Taking Advantage of Opportunities
This is the fourth article in a series on creating consistent growth over a long period of time.
At BP3 we’ve had a compounded annual growth rate (CAGR) of more than 50% over our first 9 years, including a 50% growth rate in 2015. We’ve doubled in any two year period you can pick on the calendar over the life of the company, including 2007–2009, and 2008–2010.
In this series we’re attempting to address the question: How do you sustain this kind of year-in, year-out growth despite the ups and downs of the economy, ecosystems, and technologies?
We’ll attempt to address the keys to sustainable growth through our eyes over the last 9 years, by sharing the principles that helped us throughout, shared over the next 8 posts. Last time we discussed principle #3: Customers will Save you. In this, the fourth post, I want to focus on another principle of growth: taking advantage of big opportunities.
Converting the Big Project
In 2009, we received a call from a major systems integrator. Initially we were thrilled, until we realized really it was a recruiter calling trying to hire or contract us into a project for that integrator. They didn’t want a team, they wanted individual bodies.
We picked up the phone and turned that recruiting attempt into a contract for our company. They needed 5 people — and we only had 5. We promptly added three more people we had always wanted to hire to our team and took the business.
[Side note: when you’re starting out, *always* have your eye on who your next hire is, if not your next 5… this is a good habit to get into early on, it pays off even more as you grow]
The following year we were offered another project — that required 11 people to deliver. We only had 11 team members at the time. By the time the project started we were 18 people and had hired a few of the BPM experts in our ecosystem that we had always wanted to bring on board.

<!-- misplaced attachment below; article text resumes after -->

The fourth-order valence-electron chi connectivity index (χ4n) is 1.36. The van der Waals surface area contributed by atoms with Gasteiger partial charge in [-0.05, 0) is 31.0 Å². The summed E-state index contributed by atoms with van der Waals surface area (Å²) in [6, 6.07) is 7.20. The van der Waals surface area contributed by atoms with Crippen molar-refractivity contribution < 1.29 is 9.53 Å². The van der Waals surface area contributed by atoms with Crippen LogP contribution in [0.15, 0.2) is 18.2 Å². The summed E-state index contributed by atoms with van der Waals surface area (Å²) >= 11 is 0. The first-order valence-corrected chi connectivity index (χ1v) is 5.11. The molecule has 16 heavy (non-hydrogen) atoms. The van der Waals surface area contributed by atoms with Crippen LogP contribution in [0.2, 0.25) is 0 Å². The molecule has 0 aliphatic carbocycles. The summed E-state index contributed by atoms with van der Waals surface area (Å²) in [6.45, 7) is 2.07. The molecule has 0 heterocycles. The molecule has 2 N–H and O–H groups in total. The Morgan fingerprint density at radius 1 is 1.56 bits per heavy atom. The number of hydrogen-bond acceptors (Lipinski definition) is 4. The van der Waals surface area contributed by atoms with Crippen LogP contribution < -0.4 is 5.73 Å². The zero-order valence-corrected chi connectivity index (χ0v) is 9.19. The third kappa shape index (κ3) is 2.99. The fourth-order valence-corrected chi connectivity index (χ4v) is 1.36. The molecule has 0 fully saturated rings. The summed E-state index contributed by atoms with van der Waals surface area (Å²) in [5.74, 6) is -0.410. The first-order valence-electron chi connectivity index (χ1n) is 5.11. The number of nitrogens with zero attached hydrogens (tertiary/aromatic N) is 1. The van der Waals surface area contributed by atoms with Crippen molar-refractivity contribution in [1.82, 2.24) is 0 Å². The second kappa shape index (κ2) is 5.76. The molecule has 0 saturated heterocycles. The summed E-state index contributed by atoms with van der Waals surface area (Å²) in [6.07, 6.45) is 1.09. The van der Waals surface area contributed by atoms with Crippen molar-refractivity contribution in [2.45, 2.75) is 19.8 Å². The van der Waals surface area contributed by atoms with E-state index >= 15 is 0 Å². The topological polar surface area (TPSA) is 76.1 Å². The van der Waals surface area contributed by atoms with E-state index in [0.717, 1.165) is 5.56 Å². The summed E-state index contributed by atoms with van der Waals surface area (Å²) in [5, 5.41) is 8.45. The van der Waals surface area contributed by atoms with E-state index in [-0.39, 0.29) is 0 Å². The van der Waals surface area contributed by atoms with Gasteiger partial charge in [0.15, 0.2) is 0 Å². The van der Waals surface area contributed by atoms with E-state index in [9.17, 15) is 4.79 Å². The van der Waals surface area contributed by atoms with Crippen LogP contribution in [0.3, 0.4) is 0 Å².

In both cases we took an opportunity and grew our company to the next level. We continued to take care of our previous customers, while taking care of a big new client. Effectively we doubled our business in each case over the following twelve months. Of note, the people we hired in these two cases are still with us today. They weren’t short-term tactical hires, they were people we knew we wanted but we needed the project to help pay for them.
Avoid the Single Customer Trap
Too often I see companies confronted with a single customer opportunity like this, and they become a single-customer-company. You can grow a pretty good business doing this, but that single-customer risk will keep you up at night and cap your growth.
I once interviewed for a job with a company that had a single customer- and fantastic relationships there. Part of my pitch to them was that I could help them expand their horizons to other customers and take what they were doing to another level. They turned me down — but a few years later I found out that they were out of business. Their key sponsor at the customer had been sacked in a management shuffle and they had lost favor. And they had never learned how to sell what they were doing to other customers. That’s life in single-customer land.
I think we all have at least one single-customer company story. It isn’t up to the customer to protect you from this, it is up to you to protect yourself.
Having said that, I’ve seen companies overcorrect the other way: “we have too much single customer risk, so we’ll turn down this major project.” The way to fix single customer risk or customer concentration risk, is to grow out of it and find more customers. It isn’t to shrink or stunt the best relationships you have. Growth comes much more easily when you retain the customers you already have, or grow them.
We also had a couple key opportunities to expand the company through acquisition. We’ve had three successful acquisitions into the BP3 brand. Each one was an amazing opportunity but also a big risk (admittedly, a big leap of faith on both sides). The first acquisition was our largest, and it was a big commitment financially and organizationally, that logically risked our operational focus at home. But we knew that if we could do it successfully it would change the trajectory and scale of our company going forward.
We couldn’t pass up the opportunity to arrive in Europe and the UK, it was a risk worth tasking. And that’s how you have to evaluate each bet you make. Is the upside worth the risked downside? If so, be bold.
In summary, our approach was to always be ready to take on the next opportunity. To risk our capital from previous years on next year’s growth and expansion. At some point, you stop being surprised by the opportunities and you start focusing on being ready for them. One of the reasons we took funding was to be ready for the next wave of opportunities.